- The Washington Times - Wednesday, June 29, 2016

College freshman Joshua Browder has created an online robot lawyer that has overturned 160,000 traffic tickets in London and New York.

The 19-year-old said he came up with the idea for DoNotPay.co.uk after getting multiple parking tickets in London.

“I didn’t want to pay it, so I become an expert in parking tickets,” he told the New York Post. “I started doing it for friends and family, and then I decided it would be a good school project, so I made the website.”

Mr. Browder, a British student attending Stanford University in California, launched the free service in London last year and expanded it to New York City last month. Drivers who receive parking tickets can upload their information to the site and the lawyer bot will do the rest, the teen said.

In the 21 months since the launch, Mr. Browder said, the site has taken on 250,000 cases and won 160,000, giving it a success rate of 64 percent, the Post reported. Most of the tickets end up overturned because of a simple mistake in the ticket or signs, he said.

Mr. Browder, who wants to major in economics, said he doesn’t plan to ever charge for the service.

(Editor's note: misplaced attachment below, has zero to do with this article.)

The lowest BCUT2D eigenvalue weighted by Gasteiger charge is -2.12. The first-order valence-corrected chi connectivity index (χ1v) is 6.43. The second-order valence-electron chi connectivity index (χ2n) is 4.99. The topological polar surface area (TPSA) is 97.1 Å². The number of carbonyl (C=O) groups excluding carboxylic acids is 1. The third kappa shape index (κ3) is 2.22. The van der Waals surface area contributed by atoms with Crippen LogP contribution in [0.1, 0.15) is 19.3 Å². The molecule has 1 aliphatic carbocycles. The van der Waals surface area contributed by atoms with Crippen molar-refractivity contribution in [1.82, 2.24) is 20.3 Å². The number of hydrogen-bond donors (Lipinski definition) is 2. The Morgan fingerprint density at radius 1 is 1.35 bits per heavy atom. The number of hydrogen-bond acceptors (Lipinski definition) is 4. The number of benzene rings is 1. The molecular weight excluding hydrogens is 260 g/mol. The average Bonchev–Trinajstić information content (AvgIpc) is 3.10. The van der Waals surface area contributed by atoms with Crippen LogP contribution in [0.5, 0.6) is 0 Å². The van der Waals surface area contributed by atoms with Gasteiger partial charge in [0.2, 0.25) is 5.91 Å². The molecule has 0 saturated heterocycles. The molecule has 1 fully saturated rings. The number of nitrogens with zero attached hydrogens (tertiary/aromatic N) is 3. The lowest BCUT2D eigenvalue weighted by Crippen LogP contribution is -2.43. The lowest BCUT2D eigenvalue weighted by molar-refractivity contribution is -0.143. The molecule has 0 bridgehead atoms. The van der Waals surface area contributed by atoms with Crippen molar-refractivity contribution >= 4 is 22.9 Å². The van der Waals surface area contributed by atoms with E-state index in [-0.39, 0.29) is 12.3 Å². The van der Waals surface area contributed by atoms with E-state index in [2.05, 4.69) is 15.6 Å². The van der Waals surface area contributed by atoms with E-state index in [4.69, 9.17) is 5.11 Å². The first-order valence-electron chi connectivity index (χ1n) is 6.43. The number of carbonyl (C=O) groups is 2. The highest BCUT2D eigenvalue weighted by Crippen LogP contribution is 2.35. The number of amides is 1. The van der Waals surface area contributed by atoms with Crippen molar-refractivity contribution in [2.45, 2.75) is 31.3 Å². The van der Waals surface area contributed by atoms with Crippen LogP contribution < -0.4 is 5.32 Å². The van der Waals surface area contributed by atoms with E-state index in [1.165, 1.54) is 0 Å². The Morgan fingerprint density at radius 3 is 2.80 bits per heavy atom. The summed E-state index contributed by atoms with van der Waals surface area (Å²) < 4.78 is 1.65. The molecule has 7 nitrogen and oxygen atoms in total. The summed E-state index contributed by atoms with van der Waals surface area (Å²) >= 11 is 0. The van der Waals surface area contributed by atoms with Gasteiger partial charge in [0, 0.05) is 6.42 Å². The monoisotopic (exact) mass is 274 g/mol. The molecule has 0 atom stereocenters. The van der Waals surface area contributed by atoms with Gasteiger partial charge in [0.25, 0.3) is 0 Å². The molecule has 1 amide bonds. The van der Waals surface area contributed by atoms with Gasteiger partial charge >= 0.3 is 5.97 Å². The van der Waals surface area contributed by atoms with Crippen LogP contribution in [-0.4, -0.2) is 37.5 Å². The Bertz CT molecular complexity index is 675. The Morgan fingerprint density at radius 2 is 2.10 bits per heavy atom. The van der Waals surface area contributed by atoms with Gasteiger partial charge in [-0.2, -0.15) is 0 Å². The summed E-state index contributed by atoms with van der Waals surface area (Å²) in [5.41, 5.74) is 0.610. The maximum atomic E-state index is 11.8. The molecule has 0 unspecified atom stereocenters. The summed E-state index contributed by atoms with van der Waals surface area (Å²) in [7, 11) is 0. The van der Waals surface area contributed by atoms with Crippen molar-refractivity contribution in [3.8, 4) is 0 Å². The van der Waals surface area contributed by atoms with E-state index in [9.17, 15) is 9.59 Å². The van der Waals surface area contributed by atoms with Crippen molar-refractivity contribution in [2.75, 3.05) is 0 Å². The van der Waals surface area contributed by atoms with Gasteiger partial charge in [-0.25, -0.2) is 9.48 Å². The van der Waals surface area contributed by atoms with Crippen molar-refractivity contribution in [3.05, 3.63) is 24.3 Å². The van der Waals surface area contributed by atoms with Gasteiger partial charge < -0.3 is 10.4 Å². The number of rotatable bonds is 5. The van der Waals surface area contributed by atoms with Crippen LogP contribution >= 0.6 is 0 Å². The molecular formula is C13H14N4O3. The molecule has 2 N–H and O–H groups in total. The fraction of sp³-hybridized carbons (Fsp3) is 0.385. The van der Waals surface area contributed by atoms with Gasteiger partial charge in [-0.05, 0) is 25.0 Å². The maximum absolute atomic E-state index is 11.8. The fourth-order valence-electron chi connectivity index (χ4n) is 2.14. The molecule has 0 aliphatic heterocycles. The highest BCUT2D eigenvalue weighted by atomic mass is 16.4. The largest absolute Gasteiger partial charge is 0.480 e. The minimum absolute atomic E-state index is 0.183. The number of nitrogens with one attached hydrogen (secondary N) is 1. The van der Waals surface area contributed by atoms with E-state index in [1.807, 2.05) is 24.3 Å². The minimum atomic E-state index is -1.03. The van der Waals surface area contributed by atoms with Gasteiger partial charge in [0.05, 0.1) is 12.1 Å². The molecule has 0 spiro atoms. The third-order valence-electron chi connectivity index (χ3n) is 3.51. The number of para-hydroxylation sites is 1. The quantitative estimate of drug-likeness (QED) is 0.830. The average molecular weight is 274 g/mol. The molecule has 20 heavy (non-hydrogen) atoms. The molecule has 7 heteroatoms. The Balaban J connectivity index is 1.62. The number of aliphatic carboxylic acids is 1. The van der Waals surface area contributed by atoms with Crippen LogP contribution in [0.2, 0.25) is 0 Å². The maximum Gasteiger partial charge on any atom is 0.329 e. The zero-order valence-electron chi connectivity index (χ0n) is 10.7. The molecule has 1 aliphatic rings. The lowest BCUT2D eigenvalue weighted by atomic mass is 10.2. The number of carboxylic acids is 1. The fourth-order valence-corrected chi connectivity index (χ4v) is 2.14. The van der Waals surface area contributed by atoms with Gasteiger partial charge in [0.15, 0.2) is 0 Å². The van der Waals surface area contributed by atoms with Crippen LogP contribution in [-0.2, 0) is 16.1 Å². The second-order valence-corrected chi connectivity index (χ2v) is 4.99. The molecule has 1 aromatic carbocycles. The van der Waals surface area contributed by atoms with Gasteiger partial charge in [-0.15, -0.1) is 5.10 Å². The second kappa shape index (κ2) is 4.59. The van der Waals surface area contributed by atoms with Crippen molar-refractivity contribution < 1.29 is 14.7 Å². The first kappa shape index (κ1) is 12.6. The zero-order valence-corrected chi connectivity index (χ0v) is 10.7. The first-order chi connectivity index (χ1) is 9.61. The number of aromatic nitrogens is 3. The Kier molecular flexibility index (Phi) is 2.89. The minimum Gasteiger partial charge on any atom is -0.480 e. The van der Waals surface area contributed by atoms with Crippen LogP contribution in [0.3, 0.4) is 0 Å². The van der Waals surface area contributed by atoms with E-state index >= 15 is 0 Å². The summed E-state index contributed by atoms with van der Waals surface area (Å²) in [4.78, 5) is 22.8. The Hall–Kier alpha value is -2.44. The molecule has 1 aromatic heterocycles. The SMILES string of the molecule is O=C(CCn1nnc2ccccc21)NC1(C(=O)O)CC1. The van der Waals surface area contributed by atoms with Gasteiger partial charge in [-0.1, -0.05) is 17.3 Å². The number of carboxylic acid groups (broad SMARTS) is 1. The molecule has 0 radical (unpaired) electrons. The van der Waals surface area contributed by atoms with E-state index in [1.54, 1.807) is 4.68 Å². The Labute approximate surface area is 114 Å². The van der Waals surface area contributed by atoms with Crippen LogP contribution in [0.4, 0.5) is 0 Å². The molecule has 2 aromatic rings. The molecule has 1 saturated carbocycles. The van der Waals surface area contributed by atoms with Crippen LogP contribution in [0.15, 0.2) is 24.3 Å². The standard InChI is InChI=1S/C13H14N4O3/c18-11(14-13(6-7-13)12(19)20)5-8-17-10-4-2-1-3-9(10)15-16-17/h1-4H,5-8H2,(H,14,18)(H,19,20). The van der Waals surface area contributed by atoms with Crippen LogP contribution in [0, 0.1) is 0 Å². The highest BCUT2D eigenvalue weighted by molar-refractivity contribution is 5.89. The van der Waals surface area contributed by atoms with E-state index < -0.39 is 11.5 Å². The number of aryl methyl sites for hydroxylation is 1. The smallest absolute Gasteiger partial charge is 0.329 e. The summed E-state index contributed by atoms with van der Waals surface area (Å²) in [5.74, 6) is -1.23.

“I am doing it as a public service,” he told the Post. “Someone who can’t afford a ticket is the most vulnerable, and I don’t want them to have to pay half the cost of the ticket to defend themselves.”

Mr. Browder plans to expand DoNotPay to Seattle next.

He also is working on a bot to help people with HIV understand their legal rights and one to collect compensation for people who experience delayed flights, Venture Beat reported.

Another of his bot projects would help refugees apply for asylum as part of the Highland Capital summer startup accelerator program, he told Venture Beat.

“I feel like there’s a gold mine of opportunities because so many services and information could be automated using AI, and bots are a perfect way to do that, and it’s disappointing at the moment that it’s mainly used for commerce transactions by ordering flowers and pizzas,” Mr. Browder said.

• Jessica Chasmar can be reached at jchasmar@washingtontimes.com.

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